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Dalai Lama hits out at succession ‘meddling’

2 July 2011 No Comment

The Dalai Lama has ruled out any role to China’s leadership in deciding who succeeds him as the leader of Tibetan Buddhism and called Beijing’s meddling in the issue “a disgrace”.

‘One thing I want to make clear. As far as my own rebirth is concerned, the final authority is myself and no one else, and obviously not China’s Communists,” the 76-year-old Nobel Peace laureate said while delivering his statement for the 52nd anniversary of the Tibetan National Uprising in 1959.

The Dalai Lama gave up his role as Tibet’s political leader in favour of an elected exile government in May.

He has said the next Dalai Lama – who would be the 15th incarnation of the spiritual leader – will be born in exile and even floated the idea of choosing his own successor.

China said that the Dalai Lama will be reincarnated in Chinese-controlled Tibet and has accused the current Dalai Lama of violating religious tradition.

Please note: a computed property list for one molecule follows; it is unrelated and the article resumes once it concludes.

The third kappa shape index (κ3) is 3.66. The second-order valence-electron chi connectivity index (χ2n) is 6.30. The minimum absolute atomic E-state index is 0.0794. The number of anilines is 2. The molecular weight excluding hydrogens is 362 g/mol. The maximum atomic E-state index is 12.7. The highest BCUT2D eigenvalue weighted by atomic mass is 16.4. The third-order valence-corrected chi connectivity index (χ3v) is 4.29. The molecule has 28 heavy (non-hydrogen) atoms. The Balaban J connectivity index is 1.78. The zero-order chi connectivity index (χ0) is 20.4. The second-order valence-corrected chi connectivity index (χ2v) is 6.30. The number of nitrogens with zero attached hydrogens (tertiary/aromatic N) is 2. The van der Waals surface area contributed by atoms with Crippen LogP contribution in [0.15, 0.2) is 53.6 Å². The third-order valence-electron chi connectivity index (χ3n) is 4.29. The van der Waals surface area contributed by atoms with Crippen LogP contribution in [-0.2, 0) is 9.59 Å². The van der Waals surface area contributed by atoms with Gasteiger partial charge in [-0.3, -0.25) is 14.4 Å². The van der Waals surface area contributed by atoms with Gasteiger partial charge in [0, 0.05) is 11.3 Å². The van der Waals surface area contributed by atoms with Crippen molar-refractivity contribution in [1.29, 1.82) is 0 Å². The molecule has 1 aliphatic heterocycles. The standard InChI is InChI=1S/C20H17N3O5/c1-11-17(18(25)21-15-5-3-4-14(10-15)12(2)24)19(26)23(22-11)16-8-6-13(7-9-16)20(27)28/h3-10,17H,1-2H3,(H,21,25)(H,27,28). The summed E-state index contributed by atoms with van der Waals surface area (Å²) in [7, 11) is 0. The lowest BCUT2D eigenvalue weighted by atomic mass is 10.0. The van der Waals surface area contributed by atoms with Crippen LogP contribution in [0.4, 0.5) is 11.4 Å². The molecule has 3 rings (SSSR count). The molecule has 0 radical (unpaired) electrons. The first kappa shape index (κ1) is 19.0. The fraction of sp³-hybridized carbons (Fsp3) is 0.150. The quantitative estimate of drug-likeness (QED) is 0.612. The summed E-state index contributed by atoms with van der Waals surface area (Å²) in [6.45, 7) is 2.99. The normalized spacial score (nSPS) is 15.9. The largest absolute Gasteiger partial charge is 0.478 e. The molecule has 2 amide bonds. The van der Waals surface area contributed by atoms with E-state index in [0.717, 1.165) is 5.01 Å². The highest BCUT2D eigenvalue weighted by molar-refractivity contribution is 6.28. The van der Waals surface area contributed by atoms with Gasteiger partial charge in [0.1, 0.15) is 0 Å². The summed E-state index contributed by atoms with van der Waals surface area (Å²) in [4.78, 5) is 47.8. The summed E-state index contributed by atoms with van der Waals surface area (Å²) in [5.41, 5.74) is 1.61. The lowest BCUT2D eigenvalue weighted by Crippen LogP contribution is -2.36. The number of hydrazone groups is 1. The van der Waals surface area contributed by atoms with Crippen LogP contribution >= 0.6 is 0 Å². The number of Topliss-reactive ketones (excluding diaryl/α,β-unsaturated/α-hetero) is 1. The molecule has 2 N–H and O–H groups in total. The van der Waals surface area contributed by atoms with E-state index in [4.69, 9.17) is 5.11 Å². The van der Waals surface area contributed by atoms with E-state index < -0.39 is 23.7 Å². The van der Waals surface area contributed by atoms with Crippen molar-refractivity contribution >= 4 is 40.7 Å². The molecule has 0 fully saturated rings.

Observing that China’s Communists are atheists and that they donot believe in reincarnation, the Dalai Lama asked how China can decide a matter based on belief in which it has no belief. ‘This is a religious matter. It’s a disgrace to see that they want to control that’, he said.

The Dalai Lama fled into exile in India in 1959, nine years after Communist forces entered the region. He rejected the suggestion that now that he is retired from politics he might be willing to discuss with China his return to Tibet without linking it to conditions related to Tibetan autonomy or China’s treatment of Tibetans.

He rejected the very idea. He made it clear that the Tibetan issue was ‘not just my return’. He added his concern was for the basic rights of the Tibetans and their culture.

‘As soon as China’s government shows courage to face the reality, I am ready to go there to help them to promote genuine reconciliation’, he said.

The Dalai Lama and his representatives have held nine rounds of talks with Beijing over the years but headway remained elusive.

Beijing says the Dalai Lama is welcome to come back if he accepts Tibet as an inalienable part of China.  on his part, the Tibetan spiritual leader has repeatedly denied seeking independence for his homeland.

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